Marcel and Connie LaPerriere came to Alaska from Washington State in 1982, settling in Ketchikan. There they would spend the next twenty years, staunch conservationists in a community hostile, even violent, to the environmental cause and its advocates. But popularity was not important to the LaPerrieres in the face of flagrant environmental abuse on the part of the corporate timber industry. Appalled by the ecological devastation and waste they saw around them, they joined the burgeoning conservation movement within a year of arriving in Southeast. After two decades of activism in Ketchikan, Marcel and Connie moved to Sitka, and soon thereafter joined the Sitka Conservation Society. Marcel joined the board and, in 2010, was named board president, a position he held for just under five years. An accomplished sailor, scuba diver, and business owner, Marcel brought ethic, energy, and education to the Sitka Conservation Society and the community of Sitka.

Marcel and Connie’s environmental activism work began by being “eyes on the ground” to challenge the environmental assessments published by the Forest Service. Prior to timber sales, the Forest Service would hire consultants to walk ground units in the woods looking for karst caves. Marcel, Connie, and other members of their caving group would walk the units after, documenting the caves the Forest Service personnel had “missed”, and then testifying against the timber sales that endangered them. This ground-truthing effort led to a major victory when the district Ranger in Ketchikan put a stop to a logging operation due to the caves that it endangered, and that were protected under the Caves Resources Protection Act. Marcel’s passion for these resources took him to Florida where (already a Divemaster) he took the classes to become Cave Dive certified. He brought these skills back to Southeast, where he put them to the good employ of documenting, building the record, and testifying against the environmentally negligent practices of the Forest Service. It was this combination of passion and practical know-how that made Marcel the environmental steward, mentor, and leader that he is. In 2003, Marcel and Connie moved to Sitka to be closer to their grandkids. Marcel worked for Sheldon Jackson as the Head of Maintenance (in addition to teaching a caving class!) until the school closed in 2007. Since then he has owned and operated Southeast Cedar Homes — a local, small contracting company that specializes in custom construction and high-quality woodwork. He’s also a huge proponent of building green and encourages emerging builders to do the same. As he wrote in an ap-ed published in the Juneau Empire in 2010, “Those logging boom times are long gone, and they inflicted a lot of environmental damage that needs to be repaired By fixing that damage, and shifting to a second-growth timber supply, the Tongass can support local businesses like mine while ensuring that the wild and wonderful places that make the Tongass special are here for all future generations.” Unlike the Forest Service in their logging heydey, Marcel understood that jobs and trees were not mutually exclusive; a healthy economy and healthy ecosystems actually support, rather than detract from, one another.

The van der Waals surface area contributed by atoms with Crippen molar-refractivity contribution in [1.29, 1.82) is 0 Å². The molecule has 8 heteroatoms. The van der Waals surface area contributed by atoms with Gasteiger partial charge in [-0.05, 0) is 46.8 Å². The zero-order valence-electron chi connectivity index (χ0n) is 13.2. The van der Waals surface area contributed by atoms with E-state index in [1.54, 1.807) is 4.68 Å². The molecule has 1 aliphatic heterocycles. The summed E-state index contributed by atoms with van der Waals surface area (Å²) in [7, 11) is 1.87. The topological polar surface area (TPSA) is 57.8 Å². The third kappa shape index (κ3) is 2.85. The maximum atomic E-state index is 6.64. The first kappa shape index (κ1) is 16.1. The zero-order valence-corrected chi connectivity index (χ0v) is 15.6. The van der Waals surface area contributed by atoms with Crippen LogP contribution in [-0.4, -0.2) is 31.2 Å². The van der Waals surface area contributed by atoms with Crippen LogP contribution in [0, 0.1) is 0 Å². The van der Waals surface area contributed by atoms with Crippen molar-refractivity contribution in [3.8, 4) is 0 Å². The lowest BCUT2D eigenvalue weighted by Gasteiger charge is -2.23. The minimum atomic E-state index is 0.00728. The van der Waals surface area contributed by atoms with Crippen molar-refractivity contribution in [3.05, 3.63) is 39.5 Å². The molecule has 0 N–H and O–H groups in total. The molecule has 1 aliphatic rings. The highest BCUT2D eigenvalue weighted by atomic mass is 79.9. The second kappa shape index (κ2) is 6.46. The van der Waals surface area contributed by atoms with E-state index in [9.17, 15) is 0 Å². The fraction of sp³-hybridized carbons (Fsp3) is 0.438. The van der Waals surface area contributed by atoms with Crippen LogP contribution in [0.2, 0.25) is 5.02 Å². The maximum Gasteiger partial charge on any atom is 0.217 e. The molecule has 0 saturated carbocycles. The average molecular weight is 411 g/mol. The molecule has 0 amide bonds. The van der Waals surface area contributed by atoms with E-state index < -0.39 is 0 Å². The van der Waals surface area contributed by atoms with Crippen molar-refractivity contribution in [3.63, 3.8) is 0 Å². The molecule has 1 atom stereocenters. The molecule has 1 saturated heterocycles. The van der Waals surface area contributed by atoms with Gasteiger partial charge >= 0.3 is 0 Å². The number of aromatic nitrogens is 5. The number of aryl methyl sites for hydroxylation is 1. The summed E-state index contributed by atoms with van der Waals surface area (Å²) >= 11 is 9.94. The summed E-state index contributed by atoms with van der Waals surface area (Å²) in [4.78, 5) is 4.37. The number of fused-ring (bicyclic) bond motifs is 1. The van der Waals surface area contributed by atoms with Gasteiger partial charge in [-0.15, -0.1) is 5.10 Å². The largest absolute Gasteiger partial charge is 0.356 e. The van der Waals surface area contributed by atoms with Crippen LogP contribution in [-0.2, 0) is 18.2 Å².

Marcel was not against logging. What he was against was wasting resources. And what he was for was the wise use of resources. He lived in Ketchikan in the days of their pulp mill, and couldn’t stand seeing trees hundreds of years old become turned into pulp. Histrong environmental ethic was based on a deeper understanding and respect for the land. He was often heard quoting the renowned scientist and conservationist Hubert Vogelmann, reminding us, “It’s more complicated than you think… It’s more complicated than you can think.”

In addition to everything else he did, Marcel is at heart an educator, with both the technical skills and the people skills to communicate his knowledge and passion to others. Whether he was partnering with Sitka’s electric department and Girl Scout troop for a series aimed at helping Sitkans increase their energy awareness and save money; or providing the locally harvested wood, tools, and instruction for a “Women in Carpentry Workshop;” or educating the general community at a “Wood Energy Fair” at ANB, Marcel was always putting his time and skills to the benefit of the common good. For these and for his numerous other contributions to SCS, Sitka, and greater Southeast, we extend a huge thank you to Marcel. Everything you have done and continue to do for the cause of healthy environments and communities inspires us all at SCS.